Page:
Immigrant Adults As Learners: Lessons From The Field

Having taught in higher education for years, I assumed I was on familiar ground when I began teaching a class of 28 Bachelor’s degree-seeking students—half of which were immigrants. The content of my courses was obviously familiar, but the dynamics of the classroom and the needs of the foreign-born students were not. My reflections on this experience led me to a series of insights that has increased my effectiveness as a teacher.

Here are the top insights I gathered from teaching immigrants:

1. The Scope of Interest for College-level Education

Between 1990 and 2000 the number of immigrants doubled to 250,000 in Minnesota alone. These immigrants settled in major metropolitan areas like the Twin Cities metro area, Fairbault, and other populated areas around the state. The number of immigrant college students has grown steadily; 32 percent of adult immigrants have some college education and wish to continue their studies to complete their degree on American soil.

2. Barriers to Success for Immigrant College Students

Language Barriers: This is not the “they-do-not-speak-passable-English barrier”, but the barrier that exists with use of complex figurative language tools such as idioms, similes, metaphors, and provincialisms. This is far from familiar to these students because they are based on implicit cultural assumptions and practices. Instructors often do not realize that even a syllabus is infused with confusing figurative language. The assigned reading is full of obstacles of this type and the students may be grasping only part of the knowledge available to them. It is unrealistic to assume that everyone understands the question at hand.

Cultural Barriers: In some countries, teachers are held in such high regard, and questioning the teacher on an assignment or test question is akin to disrespect. The student who wants to do well is left in a cultural quandary—go against personal cultural norms to get a needed answer or try guess what the teacher really wants.

Physical barriers: I shake each student’s hand at the beginning of the first session of a course. It creates a bond and a sense of accessibility between the student and me. Imagine my surprise when a student told me that his culture did not allow male-female contact except between husband and wife. There are also countries where eye contact between teacher or a person of authority and a student is a sign of disrespect.

3. Mutual Understanding

First, it’s likely that immigrants have made multiple sacrifices to obtain higher education. As is true with native-born adult learners, they have families and a full-time jobs while they are attending classes. Most of my immigrant students, however. had two to three jobs, slept only four hours a day, were taking a full course load, and were paying for their education as they went so as not to get into debt—even when that meant taking money away from basic needs. They do these things while living in homes that house multiple families who depend on each other for support in the absence of extended families they left behind.

Second, immigrants do not take any part of the education process for granted. They have a high level of understanding of the value of education, and therefore demand nothing less than the best from themselves. They are quick learners and will absorb the information if it is presented in a way that they can grasp it.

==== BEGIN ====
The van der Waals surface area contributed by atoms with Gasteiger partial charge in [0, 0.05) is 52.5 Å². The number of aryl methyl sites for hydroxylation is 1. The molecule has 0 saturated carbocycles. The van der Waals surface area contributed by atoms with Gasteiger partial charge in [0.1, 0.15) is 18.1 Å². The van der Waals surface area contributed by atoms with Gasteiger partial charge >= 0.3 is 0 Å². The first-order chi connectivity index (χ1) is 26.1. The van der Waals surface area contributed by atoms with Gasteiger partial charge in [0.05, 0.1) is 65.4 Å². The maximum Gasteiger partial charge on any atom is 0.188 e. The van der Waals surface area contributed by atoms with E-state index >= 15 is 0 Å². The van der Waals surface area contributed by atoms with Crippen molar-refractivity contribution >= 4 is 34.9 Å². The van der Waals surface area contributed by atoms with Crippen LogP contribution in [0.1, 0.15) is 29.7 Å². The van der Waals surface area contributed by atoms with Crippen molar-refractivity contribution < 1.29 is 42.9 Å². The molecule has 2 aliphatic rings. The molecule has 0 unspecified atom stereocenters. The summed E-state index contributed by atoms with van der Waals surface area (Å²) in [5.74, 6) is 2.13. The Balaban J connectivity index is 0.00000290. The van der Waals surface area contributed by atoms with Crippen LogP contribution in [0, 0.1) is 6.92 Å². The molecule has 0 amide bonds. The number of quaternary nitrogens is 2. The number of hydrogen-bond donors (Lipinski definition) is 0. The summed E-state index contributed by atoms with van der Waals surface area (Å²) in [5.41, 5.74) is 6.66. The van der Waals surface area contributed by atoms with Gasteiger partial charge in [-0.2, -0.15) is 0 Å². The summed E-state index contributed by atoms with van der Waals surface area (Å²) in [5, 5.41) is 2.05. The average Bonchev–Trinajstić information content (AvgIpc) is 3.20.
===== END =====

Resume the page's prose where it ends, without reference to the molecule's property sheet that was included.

4. What the Students want from their Teachers

First and foremost, assume nothing. If an assignment is late, don’t make the assumption the student doesn’t care. If the assignment misses the mark, don’t assume it is because the student is lazy. The most important thing these students want from their teachers is feedback, which is immediate, specific, and straightforward feedback. The learning curve with immigrant students tends to be remarkable. Feedback on one assignment is immediately put into place in the next assignment. Within the 13-courses that I taught, I had a number of students move from a grade of ‘D’ to a grade of ‘A’ because of the regular, specific, and applicable feedback I gave to them.

5. A Deeper Understanding

Each student that enters our classroom deserves the same professional level of education. Unlike students with physical and mental disabilities who are visible or documented, immigrant students have invisible barriers that we don’t know about and they don’t recognize are obstacles to effective learning. Our awareness of these barriers can make all the difference.

As educators, we try to provide students with learning outcomes that give them skills and knowledge they can apply in their personal and professional lives. Each student is equal in importance, and as such it is our duty to do all we are capable of to proffer our content in a way that each student can excel if they so desire. Immigrant students bring tremendous richness to the classroom. Their perspectives, values, and desire to learn are inspiring for the instructor as well as for other students.

Immigrant students understand something about education that makes teaching them both an honor and a challenge. John Dewey said it best, “Education is a social process. Education is growth. Education is, not a preparation for life; education is life itself.” -My Pedagogic Creed  (1897) 

About the Author: This article was written by Leslie Shore, an adjunct instructor for Rasmussen College.

External links provided on are for reference only. Rasmussen College does not guarantee, approve, control, or specifically endorse the information or products available on websites linked to, and is not endorsed by website owners, authors and/or organizations referenced.

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